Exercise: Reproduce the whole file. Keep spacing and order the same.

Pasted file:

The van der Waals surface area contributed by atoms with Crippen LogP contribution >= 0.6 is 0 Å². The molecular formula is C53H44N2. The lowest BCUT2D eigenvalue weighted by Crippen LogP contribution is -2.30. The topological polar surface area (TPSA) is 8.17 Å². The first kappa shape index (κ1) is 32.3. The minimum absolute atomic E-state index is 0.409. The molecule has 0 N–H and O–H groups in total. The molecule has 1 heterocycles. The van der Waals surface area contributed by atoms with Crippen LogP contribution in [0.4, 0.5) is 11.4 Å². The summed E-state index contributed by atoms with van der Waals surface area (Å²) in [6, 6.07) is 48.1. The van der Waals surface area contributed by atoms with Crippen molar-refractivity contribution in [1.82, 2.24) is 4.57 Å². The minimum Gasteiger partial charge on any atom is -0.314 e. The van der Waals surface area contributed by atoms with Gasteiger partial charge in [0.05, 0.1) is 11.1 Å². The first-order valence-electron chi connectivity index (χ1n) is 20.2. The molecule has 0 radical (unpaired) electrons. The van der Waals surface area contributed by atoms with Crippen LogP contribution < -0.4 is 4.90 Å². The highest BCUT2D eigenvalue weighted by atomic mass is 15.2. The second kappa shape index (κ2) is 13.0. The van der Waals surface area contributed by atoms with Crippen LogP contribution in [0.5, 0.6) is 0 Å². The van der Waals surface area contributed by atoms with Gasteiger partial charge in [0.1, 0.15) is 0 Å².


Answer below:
The van der Waals surface area contributed by atoms with Crippen LogP contribution >= 0.6 is 0 Å². The molecular formula is C53H44N2. The lowest BCUT2D eigenvalue weighted by Crippen LogP contribution is -2.30. The topological polar surface area (TPSA) is 8.17 Å². The first kappa shape index (κ1) is 32.3. The minimum absolute atomic E-state index is 0.409. The molecule has 0 N–H and O–H groups in total. The molecule has 1 heterocycles. The van der Waals surface area contributed by atoms with Crippen LogP contribution in [0.4, 0.5) is 11.4 Å². The summed E-state index contributed by atoms with van der Waals surface area (Å²) in [6, 6.07) is 48.1. The van der Waals surface area contributed by atoms with Crippen molar-refractivity contribution in [1.82, 2.24) is 4.57 Å². The minimum Gasteiger partial charge on any atom is -0.314 e. The van der Waals surface area contributed by atoms with Gasteiger partial charge in [0.05, 0.1) is 11.1 Å². The first-order valence-electron chi connectivity index (χ1n) is 20.2. The molecule has 0 radical (unpaired) electrons. The van der Waals surface area contributed by atoms with Crippen LogP contribution < -0.4 is 4.90 Å². The highest BCUT2D eigenvalue weighted by atomic mass is 15.2. The second kappa shape index (κ2) is 13.0. The van der Waals surface area contributed by atoms with Crippen LogP contribution in [0.5, 0.6) is 0 Å². The van der Waals surface area contributed by atoms with Gasteiger partial charge in [0.1, 0.15) is 0 Å².